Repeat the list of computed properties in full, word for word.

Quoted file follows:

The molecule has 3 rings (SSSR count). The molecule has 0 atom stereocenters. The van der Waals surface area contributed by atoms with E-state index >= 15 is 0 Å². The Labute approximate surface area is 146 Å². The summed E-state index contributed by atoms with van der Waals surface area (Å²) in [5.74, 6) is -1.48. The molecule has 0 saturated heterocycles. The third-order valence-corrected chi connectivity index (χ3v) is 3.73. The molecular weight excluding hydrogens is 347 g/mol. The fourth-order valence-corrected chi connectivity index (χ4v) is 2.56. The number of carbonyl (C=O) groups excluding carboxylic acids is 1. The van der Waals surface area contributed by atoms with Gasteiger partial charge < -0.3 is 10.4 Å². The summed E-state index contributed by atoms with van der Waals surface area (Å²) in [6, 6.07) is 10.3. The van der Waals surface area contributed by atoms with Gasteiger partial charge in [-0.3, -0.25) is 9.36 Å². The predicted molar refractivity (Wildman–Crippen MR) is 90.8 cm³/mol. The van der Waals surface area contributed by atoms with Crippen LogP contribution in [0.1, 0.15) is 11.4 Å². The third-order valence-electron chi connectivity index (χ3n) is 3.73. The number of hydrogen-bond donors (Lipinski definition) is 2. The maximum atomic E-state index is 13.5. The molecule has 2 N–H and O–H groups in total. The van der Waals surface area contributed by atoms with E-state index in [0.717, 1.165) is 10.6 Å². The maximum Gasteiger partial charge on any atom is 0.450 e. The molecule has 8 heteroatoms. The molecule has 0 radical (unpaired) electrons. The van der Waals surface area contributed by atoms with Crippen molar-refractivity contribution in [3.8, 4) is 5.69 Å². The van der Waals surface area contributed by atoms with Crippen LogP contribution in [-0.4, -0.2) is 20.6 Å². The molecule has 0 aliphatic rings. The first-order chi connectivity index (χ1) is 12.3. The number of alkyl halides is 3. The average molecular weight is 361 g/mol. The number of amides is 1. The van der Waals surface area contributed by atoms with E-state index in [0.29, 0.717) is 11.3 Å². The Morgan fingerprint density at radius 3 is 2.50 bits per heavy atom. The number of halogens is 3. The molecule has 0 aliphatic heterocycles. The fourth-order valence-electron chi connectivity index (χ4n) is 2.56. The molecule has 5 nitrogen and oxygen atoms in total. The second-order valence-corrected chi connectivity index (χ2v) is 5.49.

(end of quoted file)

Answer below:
The molecule has 3 rings (SSSR count). The molecule has 0 atom stereocenters. The van der Waals surface area contributed by atoms with E-state index >= 15 is 0 Å². The Labute approximate surface area is 146 Å². The summed E-state index contributed by atoms with van der Waals surface area (Å²) in [5.74, 6) is -1.48. The molecule has 0 saturated heterocycles. The third-order valence-corrected chi connectivity index (χ3v) is 3.73. The molecular weight excluding hydrogens is 347 g/mol. The fourth-order valence-corrected chi connectivity index (χ4v) is 2.56. The number of carbonyl (C=O) groups excluding carboxylic acids is 1. The van der Waals surface area contributed by atoms with Gasteiger partial charge < -0.3 is 10.4 Å². The summed E-state index contributed by atoms with van der Waals surface area (Å²) in [6, 6.07) is 10.3. The van der Waals surface area contributed by atoms with Gasteiger partial charge in [-0.3, -0.25) is 9.36 Å². The predicted molar refractivity (Wildman–Crippen MR) is 90.8 cm³/mol. The van der Waals surface area contributed by atoms with Crippen LogP contribution in [0.1, 0.15) is 11.4 Å². The third-order valence-electron chi connectivity index (χ3n) is 3.73. The number of hydrogen-bond donors (Lipinski definition) is 2. The maximum atomic E-state index is 13.5. The molecule has 2 N–H and O–H groups in total. The van der Waals surface area contributed by atoms with E-state index in [0.717, 1.165) is 10.6 Å². The maximum Gasteiger partial charge on any atom is 0.450 e. The molecule has 8 heteroatoms. The molecule has 0 radical (unpaired) electrons. The van der Waals surface area contributed by atoms with Crippen molar-refractivity contribution in [3.8, 4) is 5.69 Å². The van der Waals surface area contributed by atoms with Crippen LogP contribution in [-0.4, -0.2) is 20.6 Å². The molecule has 0 aliphatic rings. The first-order chi connectivity index (χ1) is 12.3. The number of alkyl halides is 3. The average molecular weight is 361 g/mol. The number of amides is 1. The van der Waals surface area contributed by atoms with E-state index in [0.29, 0.717) is 11.3 Å². The Morgan fingerprint density at radius 3 is 2.50 bits per heavy atom. The number of halogens is 3. The molecule has 0 aliphatic heterocycles. The fourth-order valence-electron chi connectivity index (χ4n) is 2.56. The molecule has 5 nitrogen and oxygen atoms in total. The second-order valence-corrected chi connectivity index (χ2v) is 5.49.